The reindeer are wild, but the Sami families that have herds (some 3,000 if I remember correctly) keep track of them with cuts to their ears that they make when a calf is born, and a good herder knows the cut pattern for all of the other family herds to keep them apart. They do not intentionally breed the herd, but they do castrate some of the males (we didn’t get into the reasons, but likely managing herd size and quality). Every year they sell some to the slaughter facilities to become reindeer meat, which you can only get in Norway because there isn’t enough to satisfy the domestic market. The Sami also slaughter some for their own use, for meat and hides.

They also told us about the traditional Sami clothing, which they do not wear on a regular day of course, but they wear for the tour and special occasions. The color and patterns on the jackets show where you are from and the buttons on the belt show whether you are single or married. They said that they tease a people from a neighboring town whose jackets are “half done” because they are almost all blue, with very little extra color patterns.

We also were grateful to hear Johann joik for his father and brother-in-law. Nils was clearly more comfortable speaking English, but he said that just like some people can sing and some can’t, some people can joik and some can’t. He can’t joik, but Johann can. Each person has their own joik that they get from their family, which reflects their personality, and no two joiks are the same. You joik to remember or honor a family member when you are away or after they have died.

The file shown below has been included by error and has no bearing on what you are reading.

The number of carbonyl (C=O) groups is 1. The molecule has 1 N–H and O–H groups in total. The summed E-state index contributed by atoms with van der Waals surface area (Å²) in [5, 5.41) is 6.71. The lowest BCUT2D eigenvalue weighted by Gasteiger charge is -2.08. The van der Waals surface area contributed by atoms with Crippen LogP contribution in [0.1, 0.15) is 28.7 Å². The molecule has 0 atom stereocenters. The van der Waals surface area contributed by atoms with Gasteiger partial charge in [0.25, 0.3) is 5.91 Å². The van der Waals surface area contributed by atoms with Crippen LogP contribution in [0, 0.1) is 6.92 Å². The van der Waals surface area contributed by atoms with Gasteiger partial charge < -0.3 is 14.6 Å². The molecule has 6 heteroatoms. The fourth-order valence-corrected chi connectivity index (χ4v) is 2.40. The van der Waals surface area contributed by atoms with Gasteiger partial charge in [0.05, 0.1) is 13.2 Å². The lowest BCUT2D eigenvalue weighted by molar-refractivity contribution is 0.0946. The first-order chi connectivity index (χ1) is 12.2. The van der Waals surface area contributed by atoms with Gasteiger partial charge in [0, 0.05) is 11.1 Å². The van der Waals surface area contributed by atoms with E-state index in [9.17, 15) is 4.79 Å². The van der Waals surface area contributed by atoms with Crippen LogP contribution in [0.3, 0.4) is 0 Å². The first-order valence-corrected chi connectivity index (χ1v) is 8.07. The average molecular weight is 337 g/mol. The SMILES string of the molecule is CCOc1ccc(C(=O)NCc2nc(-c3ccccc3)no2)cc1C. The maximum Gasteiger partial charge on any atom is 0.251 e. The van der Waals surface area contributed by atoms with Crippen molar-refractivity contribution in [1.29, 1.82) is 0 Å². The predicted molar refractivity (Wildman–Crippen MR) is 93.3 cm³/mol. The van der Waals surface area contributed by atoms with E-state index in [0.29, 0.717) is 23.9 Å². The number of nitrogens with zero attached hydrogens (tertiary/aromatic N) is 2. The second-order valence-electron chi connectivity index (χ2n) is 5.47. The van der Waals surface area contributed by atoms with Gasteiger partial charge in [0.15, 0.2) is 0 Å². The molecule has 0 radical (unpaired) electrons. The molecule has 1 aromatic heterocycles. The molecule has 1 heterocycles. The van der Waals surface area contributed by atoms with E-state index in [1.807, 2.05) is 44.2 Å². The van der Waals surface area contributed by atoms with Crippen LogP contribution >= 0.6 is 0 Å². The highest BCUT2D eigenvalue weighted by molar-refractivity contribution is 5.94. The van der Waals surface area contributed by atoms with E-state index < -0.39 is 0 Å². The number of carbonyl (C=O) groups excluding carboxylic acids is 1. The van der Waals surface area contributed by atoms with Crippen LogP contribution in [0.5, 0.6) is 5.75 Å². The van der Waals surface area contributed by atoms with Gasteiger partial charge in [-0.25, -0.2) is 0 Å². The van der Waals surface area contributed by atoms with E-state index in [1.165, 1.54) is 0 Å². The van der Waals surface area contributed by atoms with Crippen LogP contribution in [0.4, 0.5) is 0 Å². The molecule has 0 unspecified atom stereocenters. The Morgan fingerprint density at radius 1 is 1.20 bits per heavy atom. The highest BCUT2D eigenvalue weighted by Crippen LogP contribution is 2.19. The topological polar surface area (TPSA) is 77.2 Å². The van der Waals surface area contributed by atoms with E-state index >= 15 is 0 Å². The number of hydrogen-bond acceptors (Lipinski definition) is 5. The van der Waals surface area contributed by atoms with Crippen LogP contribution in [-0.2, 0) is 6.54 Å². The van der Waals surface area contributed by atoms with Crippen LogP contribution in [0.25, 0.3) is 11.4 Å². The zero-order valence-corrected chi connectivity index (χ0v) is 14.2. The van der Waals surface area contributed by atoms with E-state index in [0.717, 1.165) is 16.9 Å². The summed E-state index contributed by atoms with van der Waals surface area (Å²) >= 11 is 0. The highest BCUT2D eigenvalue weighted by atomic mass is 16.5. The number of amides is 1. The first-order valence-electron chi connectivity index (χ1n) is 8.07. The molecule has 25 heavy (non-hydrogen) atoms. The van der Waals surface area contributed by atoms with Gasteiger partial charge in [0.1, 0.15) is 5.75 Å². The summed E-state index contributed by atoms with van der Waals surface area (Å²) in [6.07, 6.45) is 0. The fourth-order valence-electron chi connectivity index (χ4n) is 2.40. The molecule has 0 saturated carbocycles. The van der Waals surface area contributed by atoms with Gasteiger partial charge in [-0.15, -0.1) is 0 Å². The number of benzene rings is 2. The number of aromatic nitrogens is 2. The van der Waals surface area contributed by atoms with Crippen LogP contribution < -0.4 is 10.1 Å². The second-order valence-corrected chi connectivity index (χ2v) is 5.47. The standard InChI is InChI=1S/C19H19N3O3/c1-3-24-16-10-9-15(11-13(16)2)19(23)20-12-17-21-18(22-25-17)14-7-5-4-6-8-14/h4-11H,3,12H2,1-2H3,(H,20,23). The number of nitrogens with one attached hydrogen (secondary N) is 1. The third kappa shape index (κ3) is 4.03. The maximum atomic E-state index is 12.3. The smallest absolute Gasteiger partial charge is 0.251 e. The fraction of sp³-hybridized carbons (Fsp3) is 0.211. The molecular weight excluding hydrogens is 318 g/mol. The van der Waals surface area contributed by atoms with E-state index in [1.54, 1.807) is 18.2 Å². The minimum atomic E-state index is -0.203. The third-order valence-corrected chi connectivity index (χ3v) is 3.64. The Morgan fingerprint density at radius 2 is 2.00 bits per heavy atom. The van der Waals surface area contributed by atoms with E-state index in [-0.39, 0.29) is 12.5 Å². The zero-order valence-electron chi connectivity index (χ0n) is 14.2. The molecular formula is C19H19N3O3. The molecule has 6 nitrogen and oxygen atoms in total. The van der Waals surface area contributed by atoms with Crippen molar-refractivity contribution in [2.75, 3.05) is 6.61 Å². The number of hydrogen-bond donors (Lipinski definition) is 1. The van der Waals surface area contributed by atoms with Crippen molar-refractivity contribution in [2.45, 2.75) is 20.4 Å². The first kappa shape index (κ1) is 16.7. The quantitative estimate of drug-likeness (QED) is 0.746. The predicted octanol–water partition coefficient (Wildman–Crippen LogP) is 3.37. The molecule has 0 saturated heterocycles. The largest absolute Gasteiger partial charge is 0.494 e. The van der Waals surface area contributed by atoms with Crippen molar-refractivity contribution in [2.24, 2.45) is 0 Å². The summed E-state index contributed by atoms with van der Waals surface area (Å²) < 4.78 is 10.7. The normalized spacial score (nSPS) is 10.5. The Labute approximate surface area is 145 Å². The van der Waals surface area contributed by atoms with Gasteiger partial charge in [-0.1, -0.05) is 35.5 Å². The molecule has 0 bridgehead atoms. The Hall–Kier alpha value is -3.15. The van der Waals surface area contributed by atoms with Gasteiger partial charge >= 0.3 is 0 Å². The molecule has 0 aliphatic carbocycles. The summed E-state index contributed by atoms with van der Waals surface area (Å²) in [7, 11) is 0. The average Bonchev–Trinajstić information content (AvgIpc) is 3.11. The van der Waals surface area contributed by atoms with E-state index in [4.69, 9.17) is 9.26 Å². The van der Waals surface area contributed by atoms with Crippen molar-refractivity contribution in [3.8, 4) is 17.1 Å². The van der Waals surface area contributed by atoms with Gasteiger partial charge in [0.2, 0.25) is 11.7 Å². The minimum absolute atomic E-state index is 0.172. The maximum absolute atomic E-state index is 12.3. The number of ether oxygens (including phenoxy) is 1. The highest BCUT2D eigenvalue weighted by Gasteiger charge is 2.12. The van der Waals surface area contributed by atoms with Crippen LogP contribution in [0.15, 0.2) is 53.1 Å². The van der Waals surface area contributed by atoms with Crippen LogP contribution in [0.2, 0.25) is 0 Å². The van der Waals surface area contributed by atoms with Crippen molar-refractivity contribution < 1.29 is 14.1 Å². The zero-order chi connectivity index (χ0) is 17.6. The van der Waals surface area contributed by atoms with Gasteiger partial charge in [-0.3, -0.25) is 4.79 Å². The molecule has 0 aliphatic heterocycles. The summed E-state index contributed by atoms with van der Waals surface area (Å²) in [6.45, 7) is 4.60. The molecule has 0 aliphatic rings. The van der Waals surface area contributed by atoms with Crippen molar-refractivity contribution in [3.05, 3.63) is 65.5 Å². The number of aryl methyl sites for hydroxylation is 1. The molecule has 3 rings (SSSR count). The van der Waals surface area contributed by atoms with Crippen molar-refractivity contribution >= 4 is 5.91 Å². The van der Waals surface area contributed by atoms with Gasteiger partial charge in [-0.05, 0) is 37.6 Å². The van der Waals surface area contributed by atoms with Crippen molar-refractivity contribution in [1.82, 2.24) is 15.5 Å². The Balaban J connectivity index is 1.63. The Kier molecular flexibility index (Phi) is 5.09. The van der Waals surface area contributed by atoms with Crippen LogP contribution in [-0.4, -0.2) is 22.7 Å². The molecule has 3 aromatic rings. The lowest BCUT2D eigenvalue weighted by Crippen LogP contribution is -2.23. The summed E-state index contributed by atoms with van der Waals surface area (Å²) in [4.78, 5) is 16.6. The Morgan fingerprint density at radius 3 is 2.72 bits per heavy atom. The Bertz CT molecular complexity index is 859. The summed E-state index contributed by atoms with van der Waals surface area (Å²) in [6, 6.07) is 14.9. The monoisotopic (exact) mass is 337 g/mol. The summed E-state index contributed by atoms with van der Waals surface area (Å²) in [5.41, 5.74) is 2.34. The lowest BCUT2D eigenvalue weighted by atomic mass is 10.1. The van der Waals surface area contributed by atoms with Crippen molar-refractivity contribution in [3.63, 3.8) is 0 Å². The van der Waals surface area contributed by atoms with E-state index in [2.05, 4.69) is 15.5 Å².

When we were done, we hopped back into the sleighs for a ride back to the hotel, where the kids found a “spark” (kick sled) and we had a warm meal of fish soup and wild meat and veggie stew.

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About Christy Anderson Brekken

In no particular order... Instructor and Researcher, Department of Applied Economics, Oregon State University. Educational background: University of MN Law School, 2005. MS in Ag and Resource Economics, Oregon State University, 2011. Teaches: Agricultural Law, Environmental Law. Mother: brilliant 9 year old boy; brilliant 6 year old girl with benign myoclonic epilepsy on a modified ketogenic diet therapy. Married to: Ted Brekken, OSU Department of Electrical Engineering. Ride: Xtra-cycle Edgerunner with kid seat; 400-pound cargo capacity. Grew up: Devils Lake, ND. Lived in: Minneapolis/St. Paul, MN, Pohang, South Korea, Trondheim, Norway, Corvallis, OR. Interests: Cooking, knitting, eating, yoga, laughing, hiking, traveling, staying sane.